In news that no one had to be Nostradamus to predict, the legalization of marijuana has had a ripple effect on the “War on Drugs,” massively impacting the profitability and reach of Mexican drug cartels, which are taking a huge financial hit. The cost of the “drug” has dropped on the black market, and in turn has dropped the pay to farmers growing it in Mexico from $100 a kilo to $25 since it’s so readily available legally. With growers based in the US, the demand has plummeted for cannabis that has to be smuggled into the country. The market is showing its efficacy very clearly (read a thorough breakdown on this topic from James Miller here). This is upsetting not only to the cartels, but also to the DEA.
The natural effect of legalization is for bootleggers and smugglers to die off, taking the violence that accompanies any illicit trade with them. You may remember a little thing called “alcohol prohibition,” which is universally viewed as an idiotically bad idea that cost millions of dollars (and in 1920s dollars nonetheless!) and thousands of lives. Everyone agrees it was pointless and the country was better off when it ended than when it began. The insane war against marijuana (and other drugs) falls into the same category, yet quixotically it’s only now that people seem to be waking up to that fact.
The DEA even acknowledges this fact, yet continue to vehemently support the War on Drugs.
Former DEA senior intelligence specialist Sean Dunagan told VICE News that, although it’s too early to verify the numbers: “Anything to establish a regulated legal market will necessarily cut into those profits. And it won’t be a viable business for the Mexican cartels — the same way bootleggers disappeared after prohibition fell.”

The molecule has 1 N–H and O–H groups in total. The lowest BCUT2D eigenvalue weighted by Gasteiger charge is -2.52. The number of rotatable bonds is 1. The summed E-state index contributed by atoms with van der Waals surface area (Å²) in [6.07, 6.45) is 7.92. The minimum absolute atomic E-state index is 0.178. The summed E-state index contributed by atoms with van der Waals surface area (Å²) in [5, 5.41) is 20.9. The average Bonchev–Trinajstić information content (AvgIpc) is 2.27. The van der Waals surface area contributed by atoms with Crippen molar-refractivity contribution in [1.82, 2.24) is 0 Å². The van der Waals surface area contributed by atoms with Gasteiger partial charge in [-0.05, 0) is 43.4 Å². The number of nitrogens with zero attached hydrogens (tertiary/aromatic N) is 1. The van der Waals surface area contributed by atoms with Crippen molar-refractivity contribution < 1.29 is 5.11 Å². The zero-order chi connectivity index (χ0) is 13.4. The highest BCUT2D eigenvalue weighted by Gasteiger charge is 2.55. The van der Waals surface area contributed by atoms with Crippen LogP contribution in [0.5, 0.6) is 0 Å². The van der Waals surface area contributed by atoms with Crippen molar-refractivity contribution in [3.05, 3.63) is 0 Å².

Why keep the war going then? For the same reason that any bloated government agency vocally cries out when their validity is questioned: money and power. The DEA gets a massive amount of funding – 2.77 Billion dollars in 2013. With the legalization of marijuana, which is unquestionably the most used “illegal” drug and the most smuggled, that already unjustifiable budget stands out as in dire need for trimming.
“The DEA doesn’t want the drug war to end,” said (retired federal agent) Terry Nelson, when asked about a possible connection between the agency’s hatred of legal pot and its buddies in Sinaloa. “If it ends, they don’t get their toys and their budgets. Once it ends, they aren’t going to have the kind of influence in foreign government. I’m not a conspiracy theorist, but where there’s smoke there’s probably fire.”
Nelson makes a fantastic point – drug smuggling isn’t just good for the smugglers, but also good for our own forces who can use relationships and the ability to “look the other way” to their own advantage and that of their friends in power. Vice goes much deeper into the cozy relationship between the DEA and Cartels in its article. It’s worth a read.